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Affective congruency effects in the Stroop task: Primary data and control programs.

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Researchers

Name
Rothermund, Klaus
Wentura, Dirk

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Dataset Information

Title Affective congruency effects in the Stroop task: Primary data and control programs.
Original Title Affektive Kongruenzeffekte in der Stroop-Aufgabe: Primrdaten und Steuerprogramme.
Citation Rothermund, K., & Wentura, D. (2004). Affective congruency effects in the Stroop task: Primary data and control programs. [Translated Title] (Version 1) [Files on CD-ROM]. Trier: Center for Research Data in Psychology: PsychData of the Leibniz Institute for Psychology Information ZPID. https://doi.org/10.5160/psychdata.rdks97af99
Language of variable documentation German
Responsible for Data Collection Rothermund, Klaus; Wentura, Dirk
Data Collection Completion Date 1997
Dataset Publication 2004
Dataset ID rdks97af99
Study Description Examined associative and affective priming effects using a modified Stroop task in 2 experiments. In the first experiment the category specific priming effects, which occupy an intermediate position between stimulus specific associations and category relationships, were analyzed. The analysis of affective priming effects with the color task is particularly suited to test the hypothesis of an automatic activation spread to valence congruent content because they (a) eliminate alternative explanations in terms of reaction pathways or interference and (b) are sensitive for both specific (increased accessibility of certain stimuli) and nonspecific (global interference by emotional behavioral tendencies) affective activation effects. In the first experiment (SOA = 300 ms), the primes were presented without further processing instructions. In the second experiment (SOA = 500ms) the primes had to be reproduced directly after the color identification. In both experiments, significant priming effects for the associative material could be detected. Thereby the sensitivity of the procedure used for the detection of the priming effect was confirmed. In terms of the valence material in both experiments, no affective congruency effect was shown. The hypothesis of an automatic affective activation propagation, which was proposed in conclusion to previous studies which used other types of tasks examining the affective congruency effect, cannot be supported based on the present evidence. In addition to the primary data from both experiments, this record includes the aggregated subject and item data as well as the experimental control programs and evaluation programs.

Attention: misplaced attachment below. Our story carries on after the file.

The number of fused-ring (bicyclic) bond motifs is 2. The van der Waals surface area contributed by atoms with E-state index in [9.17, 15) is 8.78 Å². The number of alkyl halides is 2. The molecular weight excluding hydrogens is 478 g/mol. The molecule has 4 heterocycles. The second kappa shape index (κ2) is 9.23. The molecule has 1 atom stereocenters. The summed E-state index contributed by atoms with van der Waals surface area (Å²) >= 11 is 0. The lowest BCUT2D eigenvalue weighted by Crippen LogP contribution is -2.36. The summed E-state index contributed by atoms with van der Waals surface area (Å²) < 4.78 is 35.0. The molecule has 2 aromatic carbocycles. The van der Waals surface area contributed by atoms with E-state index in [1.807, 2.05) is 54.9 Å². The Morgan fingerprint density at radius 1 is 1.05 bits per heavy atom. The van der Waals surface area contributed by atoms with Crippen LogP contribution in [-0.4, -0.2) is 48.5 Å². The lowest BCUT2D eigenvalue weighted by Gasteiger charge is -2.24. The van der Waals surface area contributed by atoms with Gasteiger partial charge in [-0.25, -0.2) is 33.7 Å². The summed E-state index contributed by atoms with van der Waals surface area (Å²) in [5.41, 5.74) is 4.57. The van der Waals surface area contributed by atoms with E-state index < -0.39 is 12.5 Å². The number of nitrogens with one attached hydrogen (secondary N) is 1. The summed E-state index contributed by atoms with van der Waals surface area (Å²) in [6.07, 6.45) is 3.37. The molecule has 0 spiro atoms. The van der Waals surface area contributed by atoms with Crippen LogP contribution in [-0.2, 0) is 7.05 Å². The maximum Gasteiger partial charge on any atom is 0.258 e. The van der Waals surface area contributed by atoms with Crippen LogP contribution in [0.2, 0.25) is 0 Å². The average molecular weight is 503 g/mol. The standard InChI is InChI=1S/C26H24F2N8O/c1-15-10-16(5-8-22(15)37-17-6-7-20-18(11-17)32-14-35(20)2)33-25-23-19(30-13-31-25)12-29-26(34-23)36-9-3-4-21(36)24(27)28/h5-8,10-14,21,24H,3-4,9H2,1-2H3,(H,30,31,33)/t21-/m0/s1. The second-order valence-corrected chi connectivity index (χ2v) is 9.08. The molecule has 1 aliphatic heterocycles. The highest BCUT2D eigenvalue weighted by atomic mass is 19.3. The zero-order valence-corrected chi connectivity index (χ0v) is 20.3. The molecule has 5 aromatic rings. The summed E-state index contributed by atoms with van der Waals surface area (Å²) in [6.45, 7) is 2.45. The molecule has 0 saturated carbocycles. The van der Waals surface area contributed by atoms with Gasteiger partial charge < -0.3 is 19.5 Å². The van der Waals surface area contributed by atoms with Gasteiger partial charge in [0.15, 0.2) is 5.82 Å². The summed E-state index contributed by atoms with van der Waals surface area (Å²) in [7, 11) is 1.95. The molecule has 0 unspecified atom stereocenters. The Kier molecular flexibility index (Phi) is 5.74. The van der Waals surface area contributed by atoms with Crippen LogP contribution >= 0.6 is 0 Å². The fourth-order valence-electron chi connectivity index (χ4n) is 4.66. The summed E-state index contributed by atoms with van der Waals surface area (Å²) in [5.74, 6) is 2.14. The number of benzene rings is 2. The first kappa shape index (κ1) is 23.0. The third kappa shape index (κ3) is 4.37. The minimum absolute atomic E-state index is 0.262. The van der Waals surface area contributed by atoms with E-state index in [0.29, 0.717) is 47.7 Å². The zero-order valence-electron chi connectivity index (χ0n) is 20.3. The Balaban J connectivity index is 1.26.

Hypotheses Null hypotheses:
1. Affective congruence and associations exhibited equally strong priming effects in the Stroop test.
2 Associated primes did not increase the color time in the Stroop test.
3. Affective congruent primes increased the color time in the Stroop test.
Alternative hypotheses:
1. Following associated primes, stronger priming effects were found in the Stroop than after nonassociated but affectively congruent primes.
2. Associated primes increased the color time in the Stroop test.
3. Affective congruent primes increased the color time in Stroop test.
Keyphrase affective congruency effects in Stroop task, affective priming & associative priming & semantic priming, spreading activation hypothesis, total of 102 college students, 2 experimental studies, primary data
Funding -
Rating As stimulus material was presented and reactions were recorded via computers, objectivity was assured. The reliability of reaction time aggregate and priming was not calculated as the investigation aim was a maximization of individual effects and a minimizing the influence of individual differences.
Validity: An automatic activation spread for associated concepts was analyzed using information the priming effects yielded. This technique provides a relevant and established paradigm for the analysis of processes of activation. The color exercise is a particularly sure and sensitive measure of automatic activation effects as it does not facilitate peripheral effects (reaction facilitation, reaction interference), and since both specific (semantic preactivation of certain concepts ) and nonspecific (preactivation affective interruptive reactions) result in activation effects in delayed color naming.

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PSYNDEX Classification and Controlled Terms

Classification Cognitive Processes
Attention
Social Perception & Cognition
Controlled Terms Priming
Stroop Effect
Word Associations
Associative Processes
Data Collection

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Research Method Description

Research Method Description Experiment Data
Classification of Data Collection Experimental Design, Mixed Design, Laboratory Experiment